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Analysis: How highly anticipated Browns season fell short of expectations

The finale at FirstEnergy Stadium was supposed to be a celebration. The last stop before a second straight playoff appearance.

Or, at worst, a chance to beat the Bengals and win the first AFC North title in Browns history.

But like too many things this season, the reality didn’t meet expectations. The Bengals (10-6) clinched the division title last week, and the Browns (7-9) were eliminated from playoff contention.

Here are five reasons the hope turned to despair.



Better quarterback play would’ve changed everything.

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The Browns were a handful of plays from returning to the postseason, but Baker Mayfield didn’t make them. He and the Browns were 0-for-5 with a chance to take the lead late, and the Browns lost six games by six points or fewer.

The responsibility doesn’t fall solely on Mayfield, but quarterback is the most important position and he had the ball in his hands at the season’s most critical moments. He went 6-8 as the starter, completing 60.5 percent (28th in the NFL) for 3,010 yards (22nd), 17 touchdowns (20th), 13 interceptions (ninth most) and an 83.1 passer rating (27th).

The injuries can’t be ignored, particularly the torn labrum in the left, non-throwing shoulder that required him to wear a restrictive and protective harness. His throwing motion and accuracy were affected, especially on throws to his left.

But that shouldn’t be used as an excuse. He wanted to keep playing and the coaches kept playing him, so his job was to overcome the issues. He didn’t.

The lack of execution leaves his future with the Browns in question.

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Mayfield’s struggles didn’t happen in a vacuum.

Coach Kevin Stefanski wasn’t able to duplicate the success of 2020 with his offensive system and play calling. The Browns rank 20th in scoring (20.5) and 18th in yardage (338.4), dragged down by a passing attack ranked 26th (196.8).

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Mayfield’s inaccuracy and poor decision-making were obviously a big factor, but Stefanski’s game plans lacked imagination and were unable to generate explosive plays consistently enough.

Stefanski couldn’t find the best balance between relying on the run and attacking with the pass. His preferred three-tight end sets didn’t give the offense the desired advantage, and the successful bootlegs of Mayfield were few and far between.


The Browns couldn’t make it work with receiver Odell Beckham Jr., which sent the season in the wrong direction.

Beckham had wanted out for a while, but the frustration came to a head after the loss to the Steelers on Oct. 31 when he caught one pass on one target for 6 yards. His father shared a video on social media showing Beckham repeatedly running open and celebrated the criticism of Mayfield.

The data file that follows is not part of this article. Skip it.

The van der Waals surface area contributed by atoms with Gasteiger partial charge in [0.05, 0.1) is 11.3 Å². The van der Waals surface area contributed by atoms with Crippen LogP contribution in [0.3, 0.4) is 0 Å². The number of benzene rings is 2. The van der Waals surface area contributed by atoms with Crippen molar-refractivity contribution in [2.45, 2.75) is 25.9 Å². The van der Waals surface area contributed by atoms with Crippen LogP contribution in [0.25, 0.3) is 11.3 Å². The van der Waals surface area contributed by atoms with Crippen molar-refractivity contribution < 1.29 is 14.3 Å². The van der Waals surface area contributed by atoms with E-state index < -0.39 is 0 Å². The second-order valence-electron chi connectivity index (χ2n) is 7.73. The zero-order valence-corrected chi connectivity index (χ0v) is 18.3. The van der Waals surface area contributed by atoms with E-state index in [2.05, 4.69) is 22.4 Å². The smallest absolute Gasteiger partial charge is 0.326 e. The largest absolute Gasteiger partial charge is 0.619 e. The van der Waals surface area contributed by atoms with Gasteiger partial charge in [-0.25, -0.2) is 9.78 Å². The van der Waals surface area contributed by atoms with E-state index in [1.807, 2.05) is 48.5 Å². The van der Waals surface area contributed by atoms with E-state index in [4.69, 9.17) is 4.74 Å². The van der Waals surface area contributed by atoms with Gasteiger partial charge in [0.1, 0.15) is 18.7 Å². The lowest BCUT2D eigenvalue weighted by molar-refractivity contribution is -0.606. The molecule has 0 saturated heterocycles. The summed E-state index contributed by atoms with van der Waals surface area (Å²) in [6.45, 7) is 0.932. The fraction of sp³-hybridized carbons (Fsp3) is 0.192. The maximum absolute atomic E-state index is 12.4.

The Browns quickly decided to part ways and released Beckham the next week. He signed with the Rams and has 25 catches for 287 yards and five touchdowns, after 17 catches and no touchdowns with the Browns.

Beckham didn’t want to be in Cleveland, dropped a couple of critical passes and wasn’t a disciplined route runner. But he remains tremendously talented, so Stefanski and Mayfield share responsibility for not involving him more and taking advantage of his skill set.

Beckham’s success in the red zone with the Rams made this painfully obvious.

Without Beckham’s playmaking and downfield abilities, the Browns receiving corps doesn’t scare defenses and will need an upgrade in the offseason.

Beckham’s departure also divided the locker room, with many players openly supporting him after his family’s attack on Mayfield. The team came together that week for a 41-16 win in Cincinnati but didn’t sustain the momentum. The Browns haven’t scored more than 24 points since and only reached 20 twice.


Adversity is a part of every NFL season, and the Browns dealt with plenty in the form of key injuries and COVID absences.

All-Pro right tackle Jack Conklin’s season ended with a torn patellar tendon, left tackle Jedrick Wills Jr. missed time and was hampered by an ankle injury, Kareem Hunt’s missed eight games with calf and ankle injuries and receiver Jarvis Landry wasn’t himself after missing four games with a sprained knee suffered in Week 2.

The dozens of COVID absences in December added to the misery. The Browns were short-handed against the Raiders and Packers, losing each game by two points with the playoffs on the line.


The Browns are 3-6 in games decided by six points or fewer. If they flipped that record, they’d be playing for the AFC North title Sunday.

The aforementioned problems played roles in the near misses, as did so many others.

The Browns were outscored 124-73 in the fourth quarter and have scored only 28 points in the fourth since Week 6. That includes a stretch of seven points in eight games. The Browns crumbled in the clutch.

They also didn’t create any game-changing plays on special teams. There were no huge returns, blocked punts or fake field goals.

Turnovers are the other equalizer with the power to flip a game and a season. The Browns have a minus-1 turnover margin and generated only 18 takeaways — 13 interceptions and five fumble recoveries.

A slightly better performance in one of these categories could’ve stopped the letdown in its tracks.

Browns writer for The Chronicle-Telegram and The Medina Gazette. Proud graduate of Northwestern University. Husband and stepdad. Avid golfer who needs to hit the range to get down to a single-digit handicap. Right about Johnny Manziel, wrong about Brandon Weeden. Contact Scott at 440-329-7253, or email and follow him on and Twitter.


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